• $213 billion to “produce, preserve and retrofit more than two million affordable and sustainable places to live.”
  • $137 billion for public schools, community colleges and childcare facilities.
  • $28 billion for veterans’ hospitals and federal buildings.
  • $400 billion for “expanding access to quality, affordable home- or community-based care for aging relatives and people with disabilities.”
  • $180 billion for research and development in new infrastructure technologies, climate science and innovation, and racial and gender inequalities in STEM and R&D
  • $300 billion for strengthening manufacturing in the United States and creating new manufacturing jobs.
  • $100 billion for workforce development, which provides $40 billion for a new dislocated-workers program to help workers gain new skills for in-demand jobs, $12 billion for targeting workers in underserved communities and $48 billion to expand existing registered apprenticeship, pre-apprenticeship and community college partnership programs.

Biden’s plan focuses heavily on federal investments supporting prevailing wage rates, project labor agreements, community workforce agreements and registered apprenticeship programs, and calls for Congress to enact the Protecting the Right to Organize (PRO) Act, which implements a slew of costly, anti-small-business policies.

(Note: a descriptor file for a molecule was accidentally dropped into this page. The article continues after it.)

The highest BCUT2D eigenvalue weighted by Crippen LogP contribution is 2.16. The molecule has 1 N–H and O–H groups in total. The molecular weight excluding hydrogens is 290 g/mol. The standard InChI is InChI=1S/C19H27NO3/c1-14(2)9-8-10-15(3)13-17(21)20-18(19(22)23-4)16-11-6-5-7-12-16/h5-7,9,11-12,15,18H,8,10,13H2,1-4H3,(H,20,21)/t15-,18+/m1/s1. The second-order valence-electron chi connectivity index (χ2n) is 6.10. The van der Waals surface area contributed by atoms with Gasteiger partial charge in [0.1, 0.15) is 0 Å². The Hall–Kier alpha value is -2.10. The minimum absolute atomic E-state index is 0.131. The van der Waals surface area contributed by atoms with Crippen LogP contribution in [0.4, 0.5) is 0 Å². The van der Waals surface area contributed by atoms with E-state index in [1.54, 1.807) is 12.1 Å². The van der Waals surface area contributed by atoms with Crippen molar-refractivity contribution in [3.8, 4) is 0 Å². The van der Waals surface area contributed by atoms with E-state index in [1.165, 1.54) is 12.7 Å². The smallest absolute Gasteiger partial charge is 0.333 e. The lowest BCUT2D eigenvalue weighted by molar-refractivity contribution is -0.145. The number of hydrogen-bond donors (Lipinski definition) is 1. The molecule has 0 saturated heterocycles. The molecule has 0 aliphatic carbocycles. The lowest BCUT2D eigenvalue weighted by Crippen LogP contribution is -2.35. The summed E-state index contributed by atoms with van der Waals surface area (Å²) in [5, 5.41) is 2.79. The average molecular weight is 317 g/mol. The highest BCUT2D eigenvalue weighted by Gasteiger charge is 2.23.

Tax Increases:

While the plan calls for spending to complete these projects over the next eight years, that includes tax increases that would take 15 years to cover the cost of the $2 trillion plan, including:

  • Increasing the corporate tax rate from 21% to 28%.
  • Increasing the minimum tax on U.S. multinational corporations to 21% and calculating it on a country-by-country basis to target profits in tax havens.
  • Eliminating tax subsidies and tax credits for fossil fuel industries.
  • Beefed-up IRS enforcement on corporations.

ABC Responds:

In a statement from ABC President and CEO Michael Bellaman, ABC called for fair and open competition and bipartisan ideas the infrastructure plan.

“Our nation is in strong bipartisan agreement that America’s crumbling roads, bridges, schools and water, energy and transportation systems are in desperate need of modernization in order to accelerate our strong economic comeback and keep our country competitive in a global economy. ABC continues to advocate for any plan to modernize our nation’s infrastructure to include policies to reduce costly and ineffective regulations, ensure fair and open competition, address the construction industry’s skilled worker shortage, embrace new technology, and pursue value-adding, public-private partnerships that can help bring critical construction projects to market in a more economical and efficient manner. Unfortunately, much of the Biden plan ignores ABC’s infrastructure policy recommendations, while proposing tax increases on job-creating construction firms that are still recovering from the effects of the COVID-19 pandemic.